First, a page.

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“Recycling is broken.” “The U.S. Recycling System is Garbage.” "Recycling is Dead." Over the past year, you would be hard-pressed to miss headlines like these splashed all over the news. In the wake of some of the lowest recycling markets in history – brought on by China’s policy that closed the door to imports of American recyclables – the legitimacy of recycling has been challenged, with some even suggesting we should scrap it as a failed solution.
Meanwhile, in the face of looming catastrophes like climate change, ocean plastic pollution, ecosystem destruction, and public health threats caused by rampant production and consumption, more and more people are realizing that recycling alone isn’t going to save us.
That doesn’t mean we should abandon recycling. America Recycles Day is this week – so let’s set the record straight about what and how America should be recycling.
As nonprofit recyclers, we demonstrate every day that recycling is an important piece of the puzzle to getting us out of this crisis. Unfortunately, the evolution of recycling has inadvertently propped-up the “throw-away” society we are trying to fight. Now, recycling is often used as a crutch to allow players like the plastics industry and big brands to continue to profit under the guise that consumers and the recycling industry are somehow responsible for whatever products they dish out.
Of course recycling can’t be the solution to all waste – it was never meant to be. But recycling can give a second life to some materials, while we build toward solutions with much better prospects like reuse and reduction.
As non-profit, zero waste mission-based recyclers (who originally brought community recycling programs to the U.S. back in the 1970s), we have been operating recycling facilities and programs to help realign recycling with its original purpose. The point is to protect human health, preserve natural resources and habitats, reduce our carbon footprint, and strengthen regional economies – not just generate profit.
But our jobs are becoming harder as major consumer brands flood the market with more and different types of single-use plastics and other disposable packaging, insisting that these items should be included in our recycling programs. At the same time, the industry does little to nothing to actually make their products recyclable, use recycled content, or invest in recovery infrastructure. Instead, the packaging these brands churn out has been found polluting communities around the world.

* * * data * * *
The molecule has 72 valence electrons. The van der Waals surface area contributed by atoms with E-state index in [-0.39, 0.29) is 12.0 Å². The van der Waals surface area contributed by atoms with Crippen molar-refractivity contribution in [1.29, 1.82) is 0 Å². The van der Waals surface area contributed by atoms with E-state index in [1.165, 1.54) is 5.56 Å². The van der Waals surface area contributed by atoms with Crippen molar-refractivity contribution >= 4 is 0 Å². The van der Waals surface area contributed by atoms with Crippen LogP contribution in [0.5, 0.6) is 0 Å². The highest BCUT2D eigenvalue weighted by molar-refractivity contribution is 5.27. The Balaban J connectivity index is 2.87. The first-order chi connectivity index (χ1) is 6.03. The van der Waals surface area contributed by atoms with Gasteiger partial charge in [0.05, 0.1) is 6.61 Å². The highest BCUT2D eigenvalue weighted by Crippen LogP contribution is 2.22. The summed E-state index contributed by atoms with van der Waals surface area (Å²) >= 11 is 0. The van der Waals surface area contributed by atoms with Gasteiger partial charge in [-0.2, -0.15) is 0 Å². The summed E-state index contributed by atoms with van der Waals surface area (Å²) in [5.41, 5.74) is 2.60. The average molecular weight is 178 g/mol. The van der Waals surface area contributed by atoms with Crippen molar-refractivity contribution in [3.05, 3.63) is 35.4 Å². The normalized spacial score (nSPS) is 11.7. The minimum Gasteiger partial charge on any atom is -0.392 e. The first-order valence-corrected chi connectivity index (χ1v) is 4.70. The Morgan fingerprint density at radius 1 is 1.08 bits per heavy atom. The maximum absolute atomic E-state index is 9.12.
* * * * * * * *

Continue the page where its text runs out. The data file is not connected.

Our message on this America Recycles Day is simple: we must keep recycling and invest in improvements, but we can’t stop there. Companies need to work with us, not against us.
There are several ways that cities and states can drive companies to make the reforms needed to save our recycling systems. Requiring that producers pay for the cost of managing the end-of-life of their products gives them a financial imperative to design wisely. This means using fewer resources, developing reusable packaging where possible, and ensuring any product deemed “recyclable” or “compostable” is first approved by the industries that will have to process it. Cities and states can also mandate that companies use a certain amount of recycled materials in their packaging, which ensures a strong and stable market for recyclables.
This year, California legislators tried to pass a groundbreaking new bill SB 54 that would have done much of this. It passed committees in both the state Assembly and Senate with large majorities, but in the final days industry lobbyists came out of the woodwork to water it down and add poison pills. The bill was held over and would still be an amazing step forward, but many feel it does not go far enough.
Recology has now introduced the California Recycling and Plastics Pollution Reduction Act of 2020, a ballot initiative which ups the ante significantly, calling for a one penny tax on all non-recyclable plastic packaging. A recent poll shows that over 70% of Californians support such a tax. These approaches that address packaging design and the end of life costs have to be a part of any zero waste future.
Of course, the no-brainer solution is to discontinue the production and use of avoidable, single-use plastics. Communities across the globe have already succeeded in banning or restricting these plastics.
Lastly, it’s time for us to defend what recycling is, and what it is not. Industry is presenting false solutions under the banner of recycling. Beware the wolf in sheep’s clothing. Unproven and unregulated technologies like “chemical recycling” are often a misnomer for dirty plastics-to-fuel or other combustion technologies. If it doesn’t protect our health and the environment and prevent the need for more resource extraction, it’s not recycling.
On this America Recycles Day, we have a huge opportunity – and imperative – in front of us. It’s time to reclaim recycling as a cornerstone of a truly regenerative zero waste system that values people and planet, not just profit.
The contributors to this opinion piece from the Association of Mission-Based Recyclers are: Suzanne Jones, executive director, and Marti Matsch and Kate Bailey, directors, at Eco-Cycle in Colorado; Martin Bourque, executive director of the Ecology Center in California; Lynn Hoffman and Kate Davenport, co-presidents of Eureka Recycling in Minnesota; and Bryan Ukena, CEO of Recycle Ann Arbor in Michigan.